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A road trip to Mexico’s secret, surreal jungle garden

Las Pozas
Las Pozas (the Pools) is Englishman Edward James’ concrete garden in Xilitla, Mexico. He built 40 concrete structures into the landscape, which spreads over 80 acres.
(Ann Summa)

I had forgotten what fun a road trip could be.

My wife, Ann, and I live part of the year in San Miguel de Allende, one of Mexico’s top destinations, so in November when friends from L.A. suggested going to Las Pozas, a surrealistic garden in the state of San Luis Potosí, we jumped at the chance to get out of town and become tourists.

After all, they had a rental car and would be driving.

We planned to spend half of the first day in Bernal and then two nights in Xilitla, where poet Edward James built his madcap garden. That would give us a full day there before the drive back.

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Peak experience

Chapel at the top of La Peña
The chapel at La Peña, the peak. The monolith towers over Bernal, Mexico.
(Ann Summa)

Bernal is an hour’s drive southeast of San Miguel, an easy day trip, but at least four hours from Mexico City, depending on traffic. It’s known for its sweets, weavings and opals.

The main attraction is La Peña, the Peak, a solid rock formed by volcanic eruption and said to be the world’s tallest monolith. It towers 1,200 feet above the 400-year-old town. It is taller than but similar to better-known formations such as the Rock of Gibraltar and Sugarloaf in Rio de Janeiro.

The Otomí and Chichimecan peoples regarded La Peña as a source of natural power, a primal energy. The topographical marker is visible for miles, a jutting anomaly on the horizon that draws the eye.

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At the spring equinox — March 19 this year — tens of thousands of visitors take a dawn walk up the trails to the peak. Many dress in white adorned with bright red accessories. Some come to recargar — recharge — on the day when the forces of darkness and light are equally balanced.

That was what the waiter told us at Mesquite restaurant — “best view of La Peña!” said the sign out front — where we had lemonade and guacamole. The view from the open terrace was indeed spectacular but breezy and cold, so we went shopping.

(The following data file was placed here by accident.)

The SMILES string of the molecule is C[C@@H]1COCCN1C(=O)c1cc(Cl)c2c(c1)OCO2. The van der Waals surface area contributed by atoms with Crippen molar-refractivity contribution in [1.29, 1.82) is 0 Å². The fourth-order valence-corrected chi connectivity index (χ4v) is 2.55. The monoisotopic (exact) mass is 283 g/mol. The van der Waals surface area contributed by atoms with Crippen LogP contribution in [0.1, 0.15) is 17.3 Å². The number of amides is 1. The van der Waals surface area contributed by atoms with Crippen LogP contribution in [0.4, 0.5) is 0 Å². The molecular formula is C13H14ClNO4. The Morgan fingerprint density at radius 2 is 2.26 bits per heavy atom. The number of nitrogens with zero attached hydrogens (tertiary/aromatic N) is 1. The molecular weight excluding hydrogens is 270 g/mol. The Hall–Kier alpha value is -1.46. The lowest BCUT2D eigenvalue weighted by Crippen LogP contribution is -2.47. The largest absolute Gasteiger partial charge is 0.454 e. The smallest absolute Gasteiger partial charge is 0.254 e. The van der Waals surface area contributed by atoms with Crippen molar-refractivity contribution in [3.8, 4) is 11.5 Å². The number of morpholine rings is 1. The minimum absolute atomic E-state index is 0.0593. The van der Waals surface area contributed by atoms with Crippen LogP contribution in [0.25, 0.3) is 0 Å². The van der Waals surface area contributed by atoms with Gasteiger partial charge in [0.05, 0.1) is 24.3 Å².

Shops throughout the small centro were selling hand-woven blankets, rugs, scarves, serapes, caps and vests. Weavers use a blend of locally produced and imported wools. Prices were about half what they would be in San Miguel.

On Calle de Artesanías we talked to weaver David Adame, who proudly showed us his wool spinner that his parents had made out of a recycled bicycle rim. He had made his own loom.

“I had to make it myself so I know how it works,” he said. “I use it every day.”

Sharp ravines and sinkholes

Back in the car we headed east, following Mexico 100, a hair-raising two-lane road with lots of switchbacks that rises into the Sierra Gorda Biosphere Reserve. As we looked back, we could see the distinctive silhouette of La Peña in the haze.

The Sierra Gorda is filled with sharp ravines, caves and sinkholes. The angled range catches rain from the Gulf of Mexico, and microclimates abound. Coffee and vanilla are grown here, and the rain forests have parrots and jaguars.

Highway 100 merges into Highway 120 and continues to Xilitla and the coast, climbing to nearly 8,000 feet at the small town of Pinal de Amoles, the highest point on the road.

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Mision Landa
The five Franciscan missions of the Sierra Gorda are collectively a UNESCO World Heritage Site.
(Ann Summa)

Adventurers jump off here to explore the Río Escanela and the Bridge of God and Canyon of Narrowness, two of the biosphere’s natural highlights where emerald-colored pools and warm rivers flow through stalactite-curtained caves.

We blew past, preferring to stop at Jalpan de Serra. The church Junípero Serra built here on the main square was his first and is considered the highlight of the five Franciscan missions in the Huasteca, collectively a UNESCO World Heritage Site.